Te hauora ā-ao: ngā uara, te ture me te whakahaere tikanga
Monday 18 February 2019
Does the current state of planetary health leave you concerned for its future and searching for new ideas? This course will bring you up to date with current thinking on today’s ultimate questions: how to achieve the radical, value-based change that is necessary for new law and governance to be effective in ensuring global health, wellbeing, and survival.
The course features two international thinkers sharing their perspectives on the rapidly evolving fields of ‘earth laws’ and ‘ecological governance’. Our current legal and economic system has been shaped to promote infinite economic growth, with the environment just a resource to be exploited by human beings. In contrast, Earth jurisprudence or ‘Earth laws’ advocates the re-design of the governance of human societies to reflect our interconnectedness and dependence on the living world.
Key principles include recognising the intrinsic right of nature to exist and flourish; creating governance structures that enable human societies to fit within our ecological limits; and engaging with indigenous knowledge systems and the rights and aspirations of First Nations Peoples.
- Earth-centred philosophy, law and governance: an introduction to the multi-disciplinary approaches of Earth jurisprudence. How are these approaches different to traditional environmental law and will they help in ensuring planetary health and wellbeing?
- Ecological law and governance: an overview of current approaches and proposals for new forms of governance
- Perspectives from Aotearoa New Zealand: do these ideas resonate with us and are they useful?
The course will have be seminar based, with several presentations, panel discussions, and time for involvement by participants.
This course is aimed at health practitioners, policy makers, lawyers and all interested in law and governance for future survival and wellbeing of people and the planet.
By the end of this course participants should be able to:
- Appreciate the inherent relationship between public/global health and environmental law, values and philosophy
- Understand emerging ideas for reinvigorating environmental law and ecological governance
- Know how to form relationships with existing organisations in Aotearoa New Zealand to promote earth law and ecological governance
|9:20am||Earth-centred law, values and law: what is this and why?||Michelle Maloney|
|10:10am||Discussion and questions|
|11:00am||Ecological law and governance: what is this and the need for new ways forward||Klaus Bosselmann|
|11:45am||Tikanga Maori and law in Aotearoa New Zealand: the interface||Maia Wikaira|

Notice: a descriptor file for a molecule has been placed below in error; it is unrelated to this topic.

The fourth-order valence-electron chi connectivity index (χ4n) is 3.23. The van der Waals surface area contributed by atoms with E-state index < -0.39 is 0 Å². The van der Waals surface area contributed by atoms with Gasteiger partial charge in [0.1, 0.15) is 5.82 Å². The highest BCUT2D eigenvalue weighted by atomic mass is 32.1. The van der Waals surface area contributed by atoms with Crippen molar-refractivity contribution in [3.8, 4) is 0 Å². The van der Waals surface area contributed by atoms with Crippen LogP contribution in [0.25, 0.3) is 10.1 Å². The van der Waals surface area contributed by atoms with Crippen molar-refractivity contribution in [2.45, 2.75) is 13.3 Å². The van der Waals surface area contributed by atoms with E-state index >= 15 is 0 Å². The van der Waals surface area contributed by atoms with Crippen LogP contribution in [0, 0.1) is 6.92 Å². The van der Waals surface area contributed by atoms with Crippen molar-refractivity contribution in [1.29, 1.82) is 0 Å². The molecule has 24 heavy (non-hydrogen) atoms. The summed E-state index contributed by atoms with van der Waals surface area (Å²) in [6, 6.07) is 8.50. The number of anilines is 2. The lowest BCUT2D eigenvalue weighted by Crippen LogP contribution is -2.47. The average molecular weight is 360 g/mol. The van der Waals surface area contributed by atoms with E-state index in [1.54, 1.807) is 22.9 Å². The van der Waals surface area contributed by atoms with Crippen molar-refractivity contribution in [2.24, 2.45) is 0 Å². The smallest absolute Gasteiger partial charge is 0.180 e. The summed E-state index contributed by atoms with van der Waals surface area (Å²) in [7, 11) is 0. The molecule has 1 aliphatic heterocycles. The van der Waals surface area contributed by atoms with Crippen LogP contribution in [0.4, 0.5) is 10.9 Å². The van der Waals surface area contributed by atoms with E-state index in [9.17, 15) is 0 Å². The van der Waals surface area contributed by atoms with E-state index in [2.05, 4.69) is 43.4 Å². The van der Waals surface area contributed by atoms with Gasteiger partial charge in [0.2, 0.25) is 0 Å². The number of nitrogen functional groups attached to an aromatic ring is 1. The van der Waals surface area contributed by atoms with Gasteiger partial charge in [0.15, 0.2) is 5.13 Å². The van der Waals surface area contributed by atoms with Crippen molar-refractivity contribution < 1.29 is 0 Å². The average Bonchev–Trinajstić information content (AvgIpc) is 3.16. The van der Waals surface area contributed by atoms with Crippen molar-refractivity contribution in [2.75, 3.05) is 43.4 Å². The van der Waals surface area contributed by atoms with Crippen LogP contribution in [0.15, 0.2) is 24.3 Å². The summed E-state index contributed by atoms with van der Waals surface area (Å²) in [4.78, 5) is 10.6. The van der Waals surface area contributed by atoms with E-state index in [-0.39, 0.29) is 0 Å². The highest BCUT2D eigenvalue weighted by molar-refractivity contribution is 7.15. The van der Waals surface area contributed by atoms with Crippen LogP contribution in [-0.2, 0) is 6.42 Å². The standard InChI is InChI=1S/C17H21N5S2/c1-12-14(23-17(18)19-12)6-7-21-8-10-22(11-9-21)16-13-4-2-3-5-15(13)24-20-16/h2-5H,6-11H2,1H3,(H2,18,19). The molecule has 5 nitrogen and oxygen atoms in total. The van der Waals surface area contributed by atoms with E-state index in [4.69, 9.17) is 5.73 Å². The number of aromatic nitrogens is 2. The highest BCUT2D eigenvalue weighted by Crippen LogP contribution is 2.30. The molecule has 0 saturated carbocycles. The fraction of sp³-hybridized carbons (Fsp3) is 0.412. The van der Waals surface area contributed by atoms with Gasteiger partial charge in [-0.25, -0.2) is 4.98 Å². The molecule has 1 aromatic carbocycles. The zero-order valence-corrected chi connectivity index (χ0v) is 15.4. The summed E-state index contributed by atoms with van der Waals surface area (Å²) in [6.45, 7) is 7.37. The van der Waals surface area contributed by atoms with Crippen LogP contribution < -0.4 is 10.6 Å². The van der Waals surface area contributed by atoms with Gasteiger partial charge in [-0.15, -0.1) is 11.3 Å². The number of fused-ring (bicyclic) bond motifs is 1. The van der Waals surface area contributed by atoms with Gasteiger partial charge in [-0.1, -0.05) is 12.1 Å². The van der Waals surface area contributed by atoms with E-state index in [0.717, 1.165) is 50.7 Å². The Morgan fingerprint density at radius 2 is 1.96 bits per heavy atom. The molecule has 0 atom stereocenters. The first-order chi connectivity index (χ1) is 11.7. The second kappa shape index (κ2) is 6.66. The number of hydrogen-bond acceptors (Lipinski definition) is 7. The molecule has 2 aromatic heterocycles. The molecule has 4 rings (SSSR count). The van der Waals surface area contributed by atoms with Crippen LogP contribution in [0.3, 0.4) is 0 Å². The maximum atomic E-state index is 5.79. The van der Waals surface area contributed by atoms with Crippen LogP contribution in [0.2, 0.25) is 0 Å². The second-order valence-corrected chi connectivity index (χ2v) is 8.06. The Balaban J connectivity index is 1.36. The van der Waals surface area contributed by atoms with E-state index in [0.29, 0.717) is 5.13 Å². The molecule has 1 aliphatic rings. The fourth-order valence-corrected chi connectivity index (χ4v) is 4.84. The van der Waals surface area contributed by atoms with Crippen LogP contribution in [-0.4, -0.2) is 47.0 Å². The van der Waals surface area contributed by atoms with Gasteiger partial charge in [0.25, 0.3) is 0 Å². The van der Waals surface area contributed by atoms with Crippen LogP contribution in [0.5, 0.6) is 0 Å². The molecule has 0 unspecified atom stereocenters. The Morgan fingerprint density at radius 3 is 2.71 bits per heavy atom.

|12:15pm||Discussion and questions|
|1:30pm||Will earth-centred law help practically in achieving and safeguarding planetary health? How do we get from here to there?||Michelle Maloney|
|2:15pm||International developments in rethinking ecological law and governance||Klaus Bosselmann|
|Discussion and questions|
|3:30pm||How relevant are these ideas for Aotearoa New Zealand ? an NGO perspective||To be confirmed|
|4:15pm||A dialogue based on the multiple perspectives presented during the day: concepts in common? Convergence and diversity? Framing, opportunities, and politics. Ideas for ways forward and collaboration.||Panel and all participants|
- Dr Michelle Maloney is Co-Founder and National Convenor of the Australian Earth Laws Alliance (AELA). She has a PhD in Law from Griffith University, Australia and more than 25 years’ experience creating and managing ecological justice, community development and social justice programs.
Michelle is a member of the Executive Committee of the Global Alliance for the Rights of Nature, the Steering Group of the Ecological Law and Governance Association, the International Coordinating Group of the Yes to Life, No to Mining International Network and is Co-Founder and National Coordinator of the New Economy Network Australia (NENA). Please visit Michelle’s profile and publications page
- Dr Klaus Bosselmann is the Director of the New Zealand Centre for Environmental Law. He has vast expertise in the areas of public international law, European law, global environmental law and governance, and environmental constitutionalism. For his pioneering work on ecological law, he has received numerous awards including the Inaugural Senior Scholarship Prize of the IUCN Academy of Environmental Law.
Klaus is Chair of the IUCN World Commission on Environmental Law (WCEL) Ethics Specialist Group, Chair of the Steering Committee of the Ecological Law and Governance Association (ELGA), Co-Chair of the Global Ecological Integrity Group (GEIG), and executive member of several other professional networks including Sustainable Aotearoa New Zealand (SANZ) and the New Zealand Centre of Global Studies (NZCGS).
- Louise Delany has a background in public health and law, and teaches Public health law and ethics and Global health law and ethics as part of the Diploma of Public Health at University of Otago, Wellington.
- Maia Wikaira (Ngā ti Tūwharetoa, Ngā puhi, Te Rarawa), Special Counsel at Whā ia Legal is trained in and has practiced for some years in environmental law, and has recently completed an LL.M in Environmental Law and Policy - Stanford Law School, US, with a focus on indigenous American issues and water rights.
$300 early bird, $400 after 20 December 2018.
A 50% discount is available to full-time students, those unwaged and University of Otago staff.